The business behind financial inclusion in Africa for MasterCard

While the evolution of mobile banking solutions has meant that more and more Africans are being financially included, a large percentage of the population is still unbanked. Some economies remain largely cash based societies.

Daniel Monehin, division president for sub-Saharan Africa MasterCard.

Daniel Monehin, division president for sub-Saharan Africa at MasterCard.

“The gap is closing but not as quickly as everyone wants it to be,” said Daniel Monehin, division president for sub-Saharan Africa at MasterCard, in an interview with How we made it in Africa.

Other than the implications that it has on reducing poverty, increasing the number of Africans who are financially included holds big business potential for MasterCard over the long term.

“The benefit of financial inclusion far outweighs revenues for MasterCard,” argued Monehin. “We are looking at formalisation of trade, for example… when [trade] happens in cash, there is no record of it and therefore small businesses owners are not able to grow as quickly as they can. They are not able to access loans from banks because the bank cannot see their transactions; they can’t track it.”

According to Monehin, Africa is a strong market for MasterCard and the multinational corporation has identified a number of African cities based on their potential for growth. The MasterCard African Cities Growth Index was developed towards the end of 2012 and analysed 19 cities across sub-Saharan Africa, ranking them according to their growth potential between 2012 and 2017.

The capitals Accra (Ghana), Lusaka (Zambia), Luanda (Angola) have been identified as the sub-Saharan African cities with the highest potential for growth over the five years. They were followed by Dar es Salaam (Tanzania), Addis Ababa (Ethiopia), and Nairobi (Kenya).

“We see Kenya as a very strong market in terms of positioning as a hub in East Africa… Angola, having got past a civil war for several years now, is showing very strong growth in terms of GDP… and FDI as well. So all the indicators are very strong in that market,” added Monehin.

Despite Nigeria’s Lagos and Abuja only making MasterCard’s city rankings in 13th and 14th places respectively, the country remains a key market for MasterCard’s business focus. For example, the National Identity Smart Card recently deployed in Nigeria is powered and branded by MasterCard. These new identity smart cards fall under the National Identity Management System (NIMS), established to foster the development of a universally accepted identity management infrastructure in the country, and has electronic payment capabilities. The multipurpose identity card has 13 applications including MasterCard’s prepaid payment technology. This aims to encourage online, cashless transactions, and the pilot is seeing 13 million cards being issued to those 16 years and older.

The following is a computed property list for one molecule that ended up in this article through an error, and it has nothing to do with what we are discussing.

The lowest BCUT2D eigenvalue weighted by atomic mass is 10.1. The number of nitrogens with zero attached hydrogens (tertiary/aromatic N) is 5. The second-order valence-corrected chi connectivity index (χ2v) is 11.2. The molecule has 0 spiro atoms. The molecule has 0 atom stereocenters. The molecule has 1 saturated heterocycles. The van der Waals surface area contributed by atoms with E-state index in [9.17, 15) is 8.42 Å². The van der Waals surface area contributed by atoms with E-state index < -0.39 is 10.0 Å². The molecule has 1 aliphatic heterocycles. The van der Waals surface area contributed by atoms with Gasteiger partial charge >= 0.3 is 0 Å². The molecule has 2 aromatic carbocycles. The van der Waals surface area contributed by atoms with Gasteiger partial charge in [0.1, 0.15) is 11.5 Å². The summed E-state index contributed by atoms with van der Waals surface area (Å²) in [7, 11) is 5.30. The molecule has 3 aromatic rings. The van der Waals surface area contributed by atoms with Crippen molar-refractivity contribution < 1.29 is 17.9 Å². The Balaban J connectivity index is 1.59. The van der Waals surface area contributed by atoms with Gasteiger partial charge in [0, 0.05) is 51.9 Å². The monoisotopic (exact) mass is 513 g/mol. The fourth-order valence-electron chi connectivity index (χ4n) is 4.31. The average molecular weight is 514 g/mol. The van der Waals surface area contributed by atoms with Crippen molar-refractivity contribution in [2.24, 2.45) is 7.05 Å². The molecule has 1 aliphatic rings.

In addition, MasterCard has partnered with non-bank financial institutions, like Nakumatt, one of the largest supermarket chains in East Africa. The partnership converted the Nakumatt Cybercash loyalty card to the Nakumatt Global MasterCard Prepaid card, allowing customers to load money onto the card for purchases at point of sales terminals, cash withdrawals and online purchases at Nakumatt stores across East Africa, and at any retailer that accepts MasterCard payment cards worldwide.

“[Nakumatt customers] will now have a MasterCard prepaid card which is like an entry level solution for people who are coming into financial services for the very first time. But it’s a very powerful solution because it can be used globally, not just in Kenya or in Tanzania where it is to be rolled out but everywhere in the world. And it delivers power to Nakumatt customers and opens up financial services to them without the customers going to the banks to get this done,” explained Monehin. “So we are reaching the citizens through various channels.”

Drawing from his knowledge of doing business in Africa, Monehin said that multinational companies do not always have to develop unique solutions for Africa, but rather these solutions have to be delivered in a manner than is market relevant to African economies. “You need to have a market relevant approach… we have developed global standards, and are making them locally relevant.”

He added that having a strong local presence is critical too, as Africans want to have a close relationship with the companies they do business with, and there should be an emphasis on hiring local talent.

In addition, concluded Monehin, companies should look to enter African markets as early as possible. “Africa is on the move, and those that have the first mover advantage will definitely have a leg up.”